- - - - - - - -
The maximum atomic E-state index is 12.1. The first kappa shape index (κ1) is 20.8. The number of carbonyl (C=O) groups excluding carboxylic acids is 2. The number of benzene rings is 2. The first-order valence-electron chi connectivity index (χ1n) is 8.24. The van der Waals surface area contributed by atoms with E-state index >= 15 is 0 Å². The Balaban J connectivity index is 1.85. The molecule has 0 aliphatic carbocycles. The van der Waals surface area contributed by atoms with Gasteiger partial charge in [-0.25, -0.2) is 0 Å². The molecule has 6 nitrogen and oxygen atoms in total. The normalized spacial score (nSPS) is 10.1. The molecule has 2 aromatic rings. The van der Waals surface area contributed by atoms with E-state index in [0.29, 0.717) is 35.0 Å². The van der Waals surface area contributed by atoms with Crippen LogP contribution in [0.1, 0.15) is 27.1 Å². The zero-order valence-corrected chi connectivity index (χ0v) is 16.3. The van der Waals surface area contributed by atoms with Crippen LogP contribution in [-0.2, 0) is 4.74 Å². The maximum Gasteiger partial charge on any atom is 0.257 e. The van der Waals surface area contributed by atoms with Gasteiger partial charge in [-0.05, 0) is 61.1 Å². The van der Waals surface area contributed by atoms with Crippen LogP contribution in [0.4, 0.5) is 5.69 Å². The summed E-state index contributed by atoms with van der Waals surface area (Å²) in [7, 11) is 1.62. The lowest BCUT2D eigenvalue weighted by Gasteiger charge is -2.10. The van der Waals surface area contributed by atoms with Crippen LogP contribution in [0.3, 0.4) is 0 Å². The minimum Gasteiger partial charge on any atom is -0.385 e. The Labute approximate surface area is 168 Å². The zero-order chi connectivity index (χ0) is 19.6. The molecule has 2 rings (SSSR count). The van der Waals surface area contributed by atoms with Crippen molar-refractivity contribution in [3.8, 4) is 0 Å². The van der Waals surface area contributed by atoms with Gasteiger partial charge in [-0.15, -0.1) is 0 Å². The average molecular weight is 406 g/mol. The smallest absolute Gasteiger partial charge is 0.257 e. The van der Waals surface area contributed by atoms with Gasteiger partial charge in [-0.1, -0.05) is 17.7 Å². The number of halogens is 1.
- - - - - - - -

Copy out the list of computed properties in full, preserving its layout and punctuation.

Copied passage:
The maximum atomic E-state index is 12.1. The first kappa shape index (κ1) is 20.8. The number of carbonyl (C=O) groups excluding carboxylic acids is 2. The number of benzene rings is 2. The first-order valence-electron chi connectivity index (χ1n) is 8.24. The van der Waals surface area contributed by atoms with E-state index >= 15 is 0 Å². The Balaban J connectivity index is 1.85. The molecule has 0 aliphatic carbocycles. The van der Waals surface area contributed by atoms with Gasteiger partial charge in [-0.25, -0.2) is 0 Å². The molecule has 6 nitrogen and oxygen atoms in total. The normalized spacial score (nSPS) is 10.1. The molecule has 2 aromatic rings. The van der Waals surface area contributed by atoms with E-state index in [0.29, 0.717) is 35.0 Å². The van der Waals surface area contributed by atoms with Crippen LogP contribution in [0.1, 0.15) is 27.1 Å². The zero-order valence-corrected chi connectivity index (χ0v) is 16.3. The van der Waals surface area contributed by atoms with Crippen LogP contribution in [-0.2, 0) is 4.74 Å². The maximum Gasteiger partial charge on any atom is 0.257 e. The van der Waals surface area contributed by atoms with Gasteiger partial charge in [-0.05, 0) is 61.1 Å². The van der Waals surface area contributed by atoms with Crippen LogP contribution in [0.4, 0.5) is 5.69 Å². The summed E-state index contributed by atoms with van der Waals surface area (Å²) in [7, 11) is 1.62. The lowest BCUT2D eigenvalue weighted by Gasteiger charge is -2.10. The van der Waals surface area contributed by atoms with Crippen LogP contribution in [0.3, 0.4) is 0 Å². The minimum Gasteiger partial charge on any atom is -0.385 e. The Labute approximate surface area is 168 Å². The zero-order chi connectivity index (χ0) is 19.6. The molecule has 2 rings (SSSR count). The van der Waals surface area contributed by atoms with Crippen molar-refractivity contribution in [3.8, 4) is 0 Å². The van der Waals surface area contributed by atoms with Gasteiger partial charge in [-0.15, -0.1) is 0 Å². The average molecular weight is 406 g/mol. The smallest absolute Gasteiger partial charge is 0.257 e. The van der Waals surface area contributed by atoms with Gasteiger partial charge in [-0.1, -0.05) is 17.7 Å². The number of halogens is 1.